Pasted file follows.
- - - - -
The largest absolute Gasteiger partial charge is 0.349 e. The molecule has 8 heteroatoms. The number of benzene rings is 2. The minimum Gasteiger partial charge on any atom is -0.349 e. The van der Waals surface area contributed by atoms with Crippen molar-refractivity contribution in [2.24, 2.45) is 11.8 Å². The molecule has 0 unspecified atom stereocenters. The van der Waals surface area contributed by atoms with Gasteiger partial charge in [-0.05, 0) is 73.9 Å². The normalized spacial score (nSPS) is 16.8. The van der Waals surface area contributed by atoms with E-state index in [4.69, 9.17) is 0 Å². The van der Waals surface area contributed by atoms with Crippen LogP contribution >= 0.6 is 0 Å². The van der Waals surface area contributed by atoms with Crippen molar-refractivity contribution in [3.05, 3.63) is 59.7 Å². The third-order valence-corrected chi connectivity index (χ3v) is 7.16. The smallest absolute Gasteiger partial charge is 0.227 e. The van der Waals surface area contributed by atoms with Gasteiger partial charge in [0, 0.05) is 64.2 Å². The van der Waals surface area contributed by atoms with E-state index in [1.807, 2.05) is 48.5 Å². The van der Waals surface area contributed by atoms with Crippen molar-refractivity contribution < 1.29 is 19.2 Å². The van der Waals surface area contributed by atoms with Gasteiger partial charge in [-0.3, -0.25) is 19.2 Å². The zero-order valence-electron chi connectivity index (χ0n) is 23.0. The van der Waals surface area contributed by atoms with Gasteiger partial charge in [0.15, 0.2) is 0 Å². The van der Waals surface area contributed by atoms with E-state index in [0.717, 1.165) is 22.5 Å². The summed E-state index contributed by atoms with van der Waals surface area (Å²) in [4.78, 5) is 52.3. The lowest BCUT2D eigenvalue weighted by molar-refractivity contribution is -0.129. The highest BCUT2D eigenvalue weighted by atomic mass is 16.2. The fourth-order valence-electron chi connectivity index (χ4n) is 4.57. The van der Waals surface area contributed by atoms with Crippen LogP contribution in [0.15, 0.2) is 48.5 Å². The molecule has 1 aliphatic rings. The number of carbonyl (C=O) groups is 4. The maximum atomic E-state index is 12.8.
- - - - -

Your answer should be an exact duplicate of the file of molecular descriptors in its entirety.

The largest absolute Gasteiger partial charge is 0.349 e. The molecule has 8 heteroatoms. The number of benzene rings is 2. The minimum Gasteiger partial charge on any atom is -0.349 e. The van der Waals surface area contributed by atoms with Crippen molar-refractivity contribution in [2.24, 2.45) is 11.8 Å². The molecule has 0 unspecified atom stereocenters. The van der Waals surface area contributed by atoms with Gasteiger partial charge in [-0.05, 0) is 73.9 Å². The normalized spacial score (nSPS) is 16.8. The van der Waals surface area contributed by atoms with E-state index in [4.69, 9.17) is 0 Å². The van der Waals surface area contributed by atoms with Crippen LogP contribution >= 0.6 is 0 Å². The van der Waals surface area contributed by atoms with Crippen molar-refractivity contribution in [3.05, 3.63) is 59.7 Å². The third-order valence-corrected chi connectivity index (χ3v) is 7.16. The smallest absolute Gasteiger partial charge is 0.227 e. The van der Waals surface area contributed by atoms with Gasteiger partial charge in [0, 0.05) is 64.2 Å². The van der Waals surface area contributed by atoms with E-state index in [1.807, 2.05) is 48.5 Å². The van der Waals surface area contributed by atoms with Crippen molar-refractivity contribution < 1.29 is 19.2 Å². The van der Waals surface area contributed by atoms with Gasteiger partial charge in [-0.3, -0.25) is 19.2 Å². The zero-order valence-electron chi connectivity index (χ0n) is 23.0. The van der Waals surface area contributed by atoms with Gasteiger partial charge in [0.15, 0.2) is 0 Å². The van der Waals surface area contributed by atoms with E-state index in [0.717, 1.165) is 22.5 Å². The summed E-state index contributed by atoms with van der Waals surface area (Å²) in [4.78, 5) is 52.3. The lowest BCUT2D eigenvalue weighted by molar-refractivity contribution is -0.129. The highest BCUT2D eigenvalue weighted by atomic mass is 16.2. The fourth-order valence-electron chi connectivity index (χ4n) is 4.57. The van der Waals surface area contributed by atoms with Crippen LogP contribution in [0.15, 0.2) is 48.5 Å². The molecule has 1 aliphatic rings. The number of carbonyl (C=O) groups is 4. The maximum atomic E-state index is 12.8.